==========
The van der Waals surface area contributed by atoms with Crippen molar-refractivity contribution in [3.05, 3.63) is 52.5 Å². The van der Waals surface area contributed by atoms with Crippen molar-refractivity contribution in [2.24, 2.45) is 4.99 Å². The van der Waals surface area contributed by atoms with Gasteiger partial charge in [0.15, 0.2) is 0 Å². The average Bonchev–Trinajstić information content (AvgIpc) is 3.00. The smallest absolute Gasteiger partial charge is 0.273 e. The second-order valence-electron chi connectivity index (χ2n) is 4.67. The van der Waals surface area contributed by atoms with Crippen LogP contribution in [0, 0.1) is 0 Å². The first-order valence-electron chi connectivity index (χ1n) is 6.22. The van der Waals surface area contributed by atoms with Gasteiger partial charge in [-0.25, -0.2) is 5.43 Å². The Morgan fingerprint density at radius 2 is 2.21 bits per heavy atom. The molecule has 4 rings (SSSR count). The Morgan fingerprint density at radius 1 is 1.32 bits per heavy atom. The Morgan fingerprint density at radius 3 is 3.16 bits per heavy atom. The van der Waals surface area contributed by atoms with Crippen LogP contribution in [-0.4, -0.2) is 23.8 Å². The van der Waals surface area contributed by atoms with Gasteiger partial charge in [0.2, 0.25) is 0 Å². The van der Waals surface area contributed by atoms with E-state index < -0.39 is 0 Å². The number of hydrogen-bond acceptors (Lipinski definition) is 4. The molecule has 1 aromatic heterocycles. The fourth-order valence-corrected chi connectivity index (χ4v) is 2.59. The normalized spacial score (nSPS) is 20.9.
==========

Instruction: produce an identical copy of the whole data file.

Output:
The van der Waals surface area contributed by atoms with Crippen molar-refractivity contribution in [3.05, 3.63) is 52.5 Å². The van der Waals surface area contributed by atoms with Crippen molar-refractivity contribution in [2.24, 2.45) is 4.99 Å². The van der Waals surface area contributed by atoms with Gasteiger partial charge in [0.15, 0.2) is 0 Å². The average Bonchev–Trinajstić information content (AvgIpc) is 3.00. The smallest absolute Gasteiger partial charge is 0.273 e. The second-order valence-electron chi connectivity index (χ2n) is 4.67. The van der Waals surface area contributed by atoms with Crippen LogP contribution in [0, 0.1) is 0 Å². The first-order valence-electron chi connectivity index (χ1n) is 6.22. The van der Waals surface area contributed by atoms with Gasteiger partial charge in [-0.25, -0.2) is 5.43 Å². The Morgan fingerprint density at radius 2 is 2.21 bits per heavy atom. The molecule has 4 rings (SSSR count). The Morgan fingerprint density at radius 1 is 1.32 bits per heavy atom. The Morgan fingerprint density at radius 3 is 3.16 bits per heavy atom. The van der Waals surface area contributed by atoms with Crippen LogP contribution in [-0.4, -0.2) is 23.8 Å². The van der Waals surface area contributed by atoms with Gasteiger partial charge in [0.2, 0.25) is 0 Å². The van der Waals surface area contributed by atoms with E-state index < -0.39 is 0 Å². The number of hydrogen-bond acceptors (Lipinski definition) is 4. The molecule has 1 aromatic heterocycles. The fourth-order valence-corrected chi connectivity index (χ4v) is 2.59. The normalized spacial score (nSPS) is 20.9.